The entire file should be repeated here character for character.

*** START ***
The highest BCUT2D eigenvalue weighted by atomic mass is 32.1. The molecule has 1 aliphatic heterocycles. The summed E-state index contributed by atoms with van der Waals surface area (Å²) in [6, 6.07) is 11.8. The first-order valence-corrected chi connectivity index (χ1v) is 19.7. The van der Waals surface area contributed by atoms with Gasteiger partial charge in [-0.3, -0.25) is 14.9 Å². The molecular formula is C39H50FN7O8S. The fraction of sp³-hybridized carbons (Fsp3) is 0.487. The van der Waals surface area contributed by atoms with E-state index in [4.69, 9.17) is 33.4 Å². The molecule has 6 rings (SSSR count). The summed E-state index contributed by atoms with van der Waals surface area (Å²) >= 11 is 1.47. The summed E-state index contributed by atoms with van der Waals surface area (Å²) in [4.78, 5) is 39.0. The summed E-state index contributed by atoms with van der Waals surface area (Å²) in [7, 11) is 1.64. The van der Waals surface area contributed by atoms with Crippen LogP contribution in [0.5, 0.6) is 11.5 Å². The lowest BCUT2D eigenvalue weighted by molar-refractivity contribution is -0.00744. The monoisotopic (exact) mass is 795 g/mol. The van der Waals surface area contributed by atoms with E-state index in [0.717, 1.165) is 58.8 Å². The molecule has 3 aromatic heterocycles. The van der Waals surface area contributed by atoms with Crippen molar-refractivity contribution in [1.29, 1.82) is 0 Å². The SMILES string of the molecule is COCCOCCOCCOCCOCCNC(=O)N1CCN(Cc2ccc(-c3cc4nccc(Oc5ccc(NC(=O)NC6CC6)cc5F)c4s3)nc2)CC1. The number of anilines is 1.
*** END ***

The highest BCUT2D eigenvalue weighted by atomic mass is 32.1. The molecule has 1 aliphatic heterocycles. The summed E-state index contributed by atoms with van der Waals surface area (Å²) in [6, 6.07) is 11.8. The first-order valence-corrected chi connectivity index (χ1v) is 19.7. The van der Waals surface area contributed by atoms with Gasteiger partial charge in [-0.3, -0.25) is 14.9 Å². The molecular formula is C39H50FN7O8S. The fraction of sp³-hybridized carbons (Fsp3) is 0.487. The van der Waals surface area contributed by atoms with E-state index in [4.69, 9.17) is 33.4 Å². The molecule has 6 rings (SSSR count). The summed E-state index contributed by atoms with van der Waals surface area (Å²) >= 11 is 1.47. The summed E-state index contributed by atoms with van der Waals surface area (Å²) in [4.78, 5) is 39.0. The summed E-state index contributed by atoms with van der Waals surface area (Å²) in [7, 11) is 1.64. The van der Waals surface area contributed by atoms with Crippen LogP contribution in [0.5, 0.6) is 11.5 Å². The lowest BCUT2D eigenvalue weighted by molar-refractivity contribution is -0.00744. The monoisotopic (exact) mass is 795 g/mol. The van der Waals surface area contributed by atoms with E-state index in [0.717, 1.165) is 58.8 Å². The molecule has 3 aromatic heterocycles. The van der Waals surface area contributed by atoms with Crippen molar-refractivity contribution in [1.29, 1.82) is 0 Å². The SMILES string of the molecule is COCCOCCOCCOCCOCCNC(=O)N1CCN(Cc2ccc(-c3cc4nccc(Oc5ccc(NC(=O)NC6CC6)cc5F)c4s3)nc2)CC1. The number of anilines is 1.